I am constantly reminding myself that I need to write more blog posts, but it seems that something else always distracts from the writing. Maybe it is just not having a topic that I wanted to write about. Well, as luck would have it, yesterday I saw a tweet that stoked the fire.
— D'Arce McMillan (@DArceMcMillan) September 15, 2014
This is one of the kinds of things that really gets me shaking my head. I mean, what’s the point of it? Yes, a loaf of bread in Canada can run anywhere from $1.99 to $4.59, but does that mean a bushel of wheat should be worth $270?
What this tweet misses is the fact that when I want to make a sandwich, I do not want to have to go and find a wheat farmer who has high quality wheat so I can make my own bread. I also assume said farmer doesn’t want to sell me just enough wheat so I can make a single loaf of bread as I do not have the capacity to make 100 loaves at the time. Either way, now that I have all this wheat, I need to mill it into flour. I do not own such equipment, nor do I want to.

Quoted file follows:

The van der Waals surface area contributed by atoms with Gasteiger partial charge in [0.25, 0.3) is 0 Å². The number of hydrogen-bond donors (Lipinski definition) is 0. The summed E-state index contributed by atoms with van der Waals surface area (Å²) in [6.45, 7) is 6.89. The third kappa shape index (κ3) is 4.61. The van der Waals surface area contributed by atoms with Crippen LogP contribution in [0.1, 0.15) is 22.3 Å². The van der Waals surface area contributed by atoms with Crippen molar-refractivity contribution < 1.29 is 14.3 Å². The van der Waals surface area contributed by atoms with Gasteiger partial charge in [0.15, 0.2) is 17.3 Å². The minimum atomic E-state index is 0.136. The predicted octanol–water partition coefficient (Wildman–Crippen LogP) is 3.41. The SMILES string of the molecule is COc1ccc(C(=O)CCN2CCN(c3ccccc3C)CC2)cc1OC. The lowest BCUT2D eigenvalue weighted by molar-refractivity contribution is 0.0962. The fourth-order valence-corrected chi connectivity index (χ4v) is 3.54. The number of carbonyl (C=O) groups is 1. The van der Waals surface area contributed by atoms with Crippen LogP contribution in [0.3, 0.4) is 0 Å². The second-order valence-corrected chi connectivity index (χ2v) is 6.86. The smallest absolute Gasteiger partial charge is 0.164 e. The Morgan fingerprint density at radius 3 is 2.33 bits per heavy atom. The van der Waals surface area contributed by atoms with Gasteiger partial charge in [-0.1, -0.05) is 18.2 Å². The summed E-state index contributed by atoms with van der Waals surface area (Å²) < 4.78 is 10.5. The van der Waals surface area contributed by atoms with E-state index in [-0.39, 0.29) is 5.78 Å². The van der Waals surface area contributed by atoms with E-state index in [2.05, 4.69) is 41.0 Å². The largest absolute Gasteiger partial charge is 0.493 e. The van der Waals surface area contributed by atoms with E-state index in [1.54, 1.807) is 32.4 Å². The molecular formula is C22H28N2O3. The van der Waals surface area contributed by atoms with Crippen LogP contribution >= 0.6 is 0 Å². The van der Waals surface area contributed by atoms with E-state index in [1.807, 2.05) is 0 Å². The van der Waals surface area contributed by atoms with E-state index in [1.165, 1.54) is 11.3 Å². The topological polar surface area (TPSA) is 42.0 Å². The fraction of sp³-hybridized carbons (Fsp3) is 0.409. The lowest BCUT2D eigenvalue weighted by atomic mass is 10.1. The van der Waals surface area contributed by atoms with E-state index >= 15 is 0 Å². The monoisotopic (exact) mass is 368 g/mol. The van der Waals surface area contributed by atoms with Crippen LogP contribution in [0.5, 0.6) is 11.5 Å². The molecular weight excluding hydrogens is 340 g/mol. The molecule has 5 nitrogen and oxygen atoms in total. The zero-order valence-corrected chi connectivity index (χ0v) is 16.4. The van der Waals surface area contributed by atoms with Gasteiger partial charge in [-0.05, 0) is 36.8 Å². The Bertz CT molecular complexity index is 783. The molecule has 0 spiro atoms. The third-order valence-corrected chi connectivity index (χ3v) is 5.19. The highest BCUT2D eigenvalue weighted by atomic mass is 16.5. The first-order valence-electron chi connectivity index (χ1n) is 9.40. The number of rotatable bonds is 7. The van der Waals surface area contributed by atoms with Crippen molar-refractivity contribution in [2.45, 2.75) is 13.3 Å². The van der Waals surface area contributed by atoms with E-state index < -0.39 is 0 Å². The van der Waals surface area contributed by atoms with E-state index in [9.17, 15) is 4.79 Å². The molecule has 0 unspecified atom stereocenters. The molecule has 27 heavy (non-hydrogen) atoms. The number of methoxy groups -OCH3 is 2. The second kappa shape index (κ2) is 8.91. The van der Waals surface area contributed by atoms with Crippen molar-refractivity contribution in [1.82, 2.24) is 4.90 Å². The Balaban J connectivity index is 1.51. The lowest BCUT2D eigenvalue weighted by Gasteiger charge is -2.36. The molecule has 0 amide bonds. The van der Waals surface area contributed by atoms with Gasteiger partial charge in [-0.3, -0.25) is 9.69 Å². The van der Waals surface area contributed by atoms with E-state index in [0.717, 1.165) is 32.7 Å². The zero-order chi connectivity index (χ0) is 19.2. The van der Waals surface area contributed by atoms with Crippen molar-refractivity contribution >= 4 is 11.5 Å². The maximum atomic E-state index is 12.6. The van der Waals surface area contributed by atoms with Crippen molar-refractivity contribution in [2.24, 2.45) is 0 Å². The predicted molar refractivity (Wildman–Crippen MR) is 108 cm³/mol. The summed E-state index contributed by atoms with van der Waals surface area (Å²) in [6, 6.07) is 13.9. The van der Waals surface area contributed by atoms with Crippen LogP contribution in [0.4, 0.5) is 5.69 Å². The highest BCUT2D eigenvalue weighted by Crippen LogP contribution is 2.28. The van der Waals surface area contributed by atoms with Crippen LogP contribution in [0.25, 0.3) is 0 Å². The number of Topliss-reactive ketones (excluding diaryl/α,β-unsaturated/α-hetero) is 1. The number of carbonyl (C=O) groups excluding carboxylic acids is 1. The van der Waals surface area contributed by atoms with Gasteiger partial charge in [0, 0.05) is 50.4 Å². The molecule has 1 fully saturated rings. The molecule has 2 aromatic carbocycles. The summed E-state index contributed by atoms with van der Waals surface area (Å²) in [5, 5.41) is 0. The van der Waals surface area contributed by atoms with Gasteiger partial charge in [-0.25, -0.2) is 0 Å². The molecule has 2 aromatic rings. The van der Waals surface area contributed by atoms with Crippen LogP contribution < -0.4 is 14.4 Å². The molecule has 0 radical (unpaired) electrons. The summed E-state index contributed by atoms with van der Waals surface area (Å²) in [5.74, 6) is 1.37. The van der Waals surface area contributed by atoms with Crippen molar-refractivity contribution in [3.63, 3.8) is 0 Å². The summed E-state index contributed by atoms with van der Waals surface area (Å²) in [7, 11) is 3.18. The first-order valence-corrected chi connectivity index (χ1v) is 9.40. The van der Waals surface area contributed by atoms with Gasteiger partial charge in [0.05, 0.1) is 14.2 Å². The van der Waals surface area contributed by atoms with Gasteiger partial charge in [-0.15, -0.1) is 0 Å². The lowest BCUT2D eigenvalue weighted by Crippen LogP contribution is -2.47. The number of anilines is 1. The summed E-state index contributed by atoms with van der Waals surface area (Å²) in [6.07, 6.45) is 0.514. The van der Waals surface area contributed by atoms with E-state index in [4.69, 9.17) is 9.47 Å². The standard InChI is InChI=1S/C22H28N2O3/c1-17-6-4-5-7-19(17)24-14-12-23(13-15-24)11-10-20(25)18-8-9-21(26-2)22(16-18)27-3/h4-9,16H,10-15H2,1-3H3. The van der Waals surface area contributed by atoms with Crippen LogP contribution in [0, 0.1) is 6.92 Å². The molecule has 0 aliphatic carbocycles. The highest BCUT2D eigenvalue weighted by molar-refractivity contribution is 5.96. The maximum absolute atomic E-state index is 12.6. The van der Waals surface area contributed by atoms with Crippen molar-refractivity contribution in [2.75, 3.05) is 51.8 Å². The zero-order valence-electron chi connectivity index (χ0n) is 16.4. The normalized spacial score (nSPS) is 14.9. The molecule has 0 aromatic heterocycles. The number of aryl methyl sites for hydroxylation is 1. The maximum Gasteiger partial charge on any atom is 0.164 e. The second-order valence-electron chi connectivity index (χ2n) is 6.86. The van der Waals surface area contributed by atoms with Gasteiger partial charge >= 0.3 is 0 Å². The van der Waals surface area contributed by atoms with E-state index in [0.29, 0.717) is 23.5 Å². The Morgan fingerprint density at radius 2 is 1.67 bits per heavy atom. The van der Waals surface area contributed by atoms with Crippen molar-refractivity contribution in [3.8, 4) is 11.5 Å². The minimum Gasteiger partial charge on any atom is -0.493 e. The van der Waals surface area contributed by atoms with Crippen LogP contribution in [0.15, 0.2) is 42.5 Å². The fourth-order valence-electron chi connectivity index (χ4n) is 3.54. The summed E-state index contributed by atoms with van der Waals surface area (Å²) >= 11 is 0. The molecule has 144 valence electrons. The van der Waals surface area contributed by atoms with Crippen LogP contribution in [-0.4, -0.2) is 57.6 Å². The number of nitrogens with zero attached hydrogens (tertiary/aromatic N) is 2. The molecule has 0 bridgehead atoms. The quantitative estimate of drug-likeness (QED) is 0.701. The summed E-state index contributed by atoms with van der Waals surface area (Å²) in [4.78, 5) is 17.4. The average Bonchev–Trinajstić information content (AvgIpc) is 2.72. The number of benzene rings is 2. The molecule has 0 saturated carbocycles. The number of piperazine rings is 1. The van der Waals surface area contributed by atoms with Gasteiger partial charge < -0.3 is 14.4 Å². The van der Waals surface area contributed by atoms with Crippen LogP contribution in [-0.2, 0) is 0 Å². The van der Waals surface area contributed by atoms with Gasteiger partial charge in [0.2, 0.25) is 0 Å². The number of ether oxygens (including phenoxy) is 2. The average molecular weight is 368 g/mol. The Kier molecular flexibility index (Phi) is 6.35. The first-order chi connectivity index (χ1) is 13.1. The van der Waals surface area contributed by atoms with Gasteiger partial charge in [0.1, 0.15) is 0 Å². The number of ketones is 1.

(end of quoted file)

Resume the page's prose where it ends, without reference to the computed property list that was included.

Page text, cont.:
What we often forget when we see food dollar comments, is the price for a good (in this case a loaf of bread) includes much more than just the raw input. It includes the costs of coordinating the value chain so a loaf of bread can be in my grocery store when I want to buy one. It includes the costs (and normal profits) for several firms within the channel, including the grain handlers, the millers, the bakers, the transporters, and the grocery stores. So a farmer gets $0.07 for a loaf of bread, which all things considered, seems pretty close. In order for firms to receive (earn) higher prices for their inputs, they need to transform these inputs into usable forms for the consumer and get the inputs to where the consumer wants them. Then, and possibly only then, will farmers receive more than $0.07 for a loaf of bread.